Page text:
Stay Eat Events Weather Beaches

Oddball, Colorful Fish a Rare Find on Oregon Coast Beaches

Published 07/14521 at 4:45 AM PDT
By Oregon Coast Beach Connection staff

Oddball, Colorful Fish a Rare Find on Oregon Coast Beaches

Latest Coastal Lodging News Alerts
In Seaside:
Includes exclusive listings; major specials now that winter is here
In Cannon Beach:
Includes rentals not listed anywhere else
In Manzanita, Wheeler, Rockaway Beach:
major specials for winter
In Pacific City, Oceanside:
Winter's enticing specials now
In Lincoln City:
Major winter specials now
In Depoe Bay, Gleneden Beach:
major specials this season
In Newport:
Look for many specials
In Waldport
New amenities offered; specials and tempting prices now
In Yachats, Florence
Big deals available; lodgings not listed anywhere else
Southern Oregon Coast Hotels / Lodgings
Reedsport to Brookings, places to stay; winter deals

(Seaside, Oregon) – The call surprised crew from the Seaside Aquarium from the get-go, but when the photos came in they were truly floored. What they found on the beach turned out to be a rarity. (Photos courtesy Seaside Aquarium)

Those working at the north Oregon coast attraction also attend to calls about stranded creatures on the beaches as part of their work with the Marine Mammal Stranding Network. This time around, however, even they were surprised. It turned out be a fish rarely seen on beaches here called a moonfish (or opah). It has a lot in common with the Mola mola – or sunfish – which aren't seen that often on beaches as well. Both are spotted on occasion by fishermen, however, but out at sea.

The creature was long dead, but back at the aquarium it created quite a stir for awhile, according to the aquarium's Tiffany Boothe.

This particular opah was 3.5 feet long and 100 pounds, a rather startling find for Chandler and the crew. After getting a report at 8 a.m. and then seeing photographs, crew quickly responded and recovered the fish.

Boothe said Opah can grow as big as 6 feet long and get over 600 pounds.

“That's a pretty cool find for a Wednesday morning,” said aquarium manager Keith Chandler. He also called it "pretty bizarre.".

“They inhabit pelagic (meaning they live in the open ocean), tropical and temperate waters where they feed on krill and squid,” Boothe said.

“I may have seen one years ago that we got that was caught on a fishing boat – a baby one,” Chandler said. Aside from that, there's no instance of an encounter with the aquarium.

Boothe said its eye was almost three inches wide.


“It is reported that their meat tastes like a mix between tuna and swordfish,” Boothe said.

According to the National Ocean and Atmospheric Administration (NOAA), opah is a smart seafood choice as it's managed responsibly and their population is believed to be quite healthy.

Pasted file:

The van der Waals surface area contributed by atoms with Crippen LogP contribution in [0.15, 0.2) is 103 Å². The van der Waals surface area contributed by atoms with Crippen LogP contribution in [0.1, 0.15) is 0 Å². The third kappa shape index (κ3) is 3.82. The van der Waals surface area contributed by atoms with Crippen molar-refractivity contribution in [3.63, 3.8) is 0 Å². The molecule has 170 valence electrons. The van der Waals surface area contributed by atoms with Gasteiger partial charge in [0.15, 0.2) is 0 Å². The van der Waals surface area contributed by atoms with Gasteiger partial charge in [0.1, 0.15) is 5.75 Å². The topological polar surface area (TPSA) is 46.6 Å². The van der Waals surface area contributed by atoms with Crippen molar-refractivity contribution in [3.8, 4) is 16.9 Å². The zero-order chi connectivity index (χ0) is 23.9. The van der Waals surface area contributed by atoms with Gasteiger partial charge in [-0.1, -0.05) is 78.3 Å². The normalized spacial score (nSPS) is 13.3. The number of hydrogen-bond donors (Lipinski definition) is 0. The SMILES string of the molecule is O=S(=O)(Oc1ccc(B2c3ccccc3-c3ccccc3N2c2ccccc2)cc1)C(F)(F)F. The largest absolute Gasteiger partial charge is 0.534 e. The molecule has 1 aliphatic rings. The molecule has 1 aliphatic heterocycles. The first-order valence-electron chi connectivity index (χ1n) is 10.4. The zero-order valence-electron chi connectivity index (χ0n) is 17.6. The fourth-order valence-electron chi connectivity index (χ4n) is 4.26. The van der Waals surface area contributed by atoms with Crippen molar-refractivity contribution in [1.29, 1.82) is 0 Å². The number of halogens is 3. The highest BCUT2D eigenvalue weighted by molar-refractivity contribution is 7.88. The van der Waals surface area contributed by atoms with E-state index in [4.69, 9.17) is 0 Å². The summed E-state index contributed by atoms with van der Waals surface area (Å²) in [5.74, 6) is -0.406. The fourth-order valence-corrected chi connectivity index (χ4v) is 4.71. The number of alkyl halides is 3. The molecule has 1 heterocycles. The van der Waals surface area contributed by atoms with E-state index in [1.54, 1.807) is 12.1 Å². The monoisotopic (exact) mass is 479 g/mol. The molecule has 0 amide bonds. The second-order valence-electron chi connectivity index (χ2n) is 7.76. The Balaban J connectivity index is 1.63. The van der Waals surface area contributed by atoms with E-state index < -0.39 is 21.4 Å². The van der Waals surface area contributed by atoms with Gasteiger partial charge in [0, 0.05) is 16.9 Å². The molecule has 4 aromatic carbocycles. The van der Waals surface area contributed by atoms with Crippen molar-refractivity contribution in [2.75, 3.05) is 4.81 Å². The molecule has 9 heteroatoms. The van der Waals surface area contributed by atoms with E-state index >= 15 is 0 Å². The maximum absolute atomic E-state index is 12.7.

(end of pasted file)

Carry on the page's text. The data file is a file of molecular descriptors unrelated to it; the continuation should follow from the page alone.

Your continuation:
The opah is a colorful creature with a lot going on visually. NOAA said the opah's fins and mouths are red, and their eyes are encircled with gold.

Yet not much is known about their biology as they live deep in the ocean, but scientists assume they're much like other palaegic fish. When caught, they're usually about one to six years old, and often a bycatch of fishermen trying to snag swordfish.

“Opah spawn in warm surface waters throughout the year in the tropics and more seasonally in cooler waters,” NOAA said.

This makes them usually residents of places like Hawaii or farther south around California.

So what was this one doing up here? Scientists don't know much about their ecology, Boothe said, but they do have some things in common with the sunfish (Mola mola) that aren’t just visual.

“They come up here from time to time in the summer just like Mola mola,” Boothe said. “Rarely do we see them washed ashore though. They follow their food in the warm water current offshore. We really don’t know how many or how often. Fisherman will see them more frequently than beachgoers.”

She also noted they are one of very few fish that can raise their body temperature above that of the ambient water temperature.

Oregon Coast Hotels in this area - South Coast Hotels - Where to eat - Maps - Virtual Tours


MORE PHOTOS BELOW









More About Oregon Coast hotels, lodging.....

More About Oregon Coast Restaurants, Dining.....


Coastal Spotlight


LATEST Related Oregon Coast Articles

Hordes of Flying Carpenter Ants Along Oregon Coast
They're the breeders of the colonies, getting blown by east winds. Sciences, south coast
Beware of Bears on Oregon Coast Due to Late Berry Crops, Say Officials
Spotting a bear on the coast may become uncomfortably easy. Sciences
Oregon Coast Aquarium Adds Some Attractions, Means for Play
Nature Play Area, Outdoor Amphitheater and a new feature called the headwaters. Newport, kids
Curtis Salgado, Blues Artist Who Inspired Belushi, Returns to Central Oregon ...
One of the Pacific Northwest's more powerful musical treasures July 15
Cool Coves on Oregon Coast at Brookings, Seaside, Yachats, Coos Bay
There's more beneath their surface, and other layers to check out. South Coast, Travel tips, sciences, kids
Reflections on - and in - the Oregon Coast: photo essay of the surreal
Most striking is that glassy surface the beach can acquire, creating a magical mirror
Explore A Distinctive Oregon Coast Ecosystem with July 1 Netarts Spit Hike Ev...
Netarts Spit: Dunes, Birds, and More happens July 1. Oceanside events
On Edge of Central and South Oregon Coast, Florence's Killer Plants, Aerial V...
Trails, horses, wilderness lakes, campgrounds, some particularly strange creatures

Back to Oregon Coast

Contact Advertise on BeachConnection.net
All Content, unless otherwise attributed, copyright BeachConnection.net Unauthorized use or publication is not permitted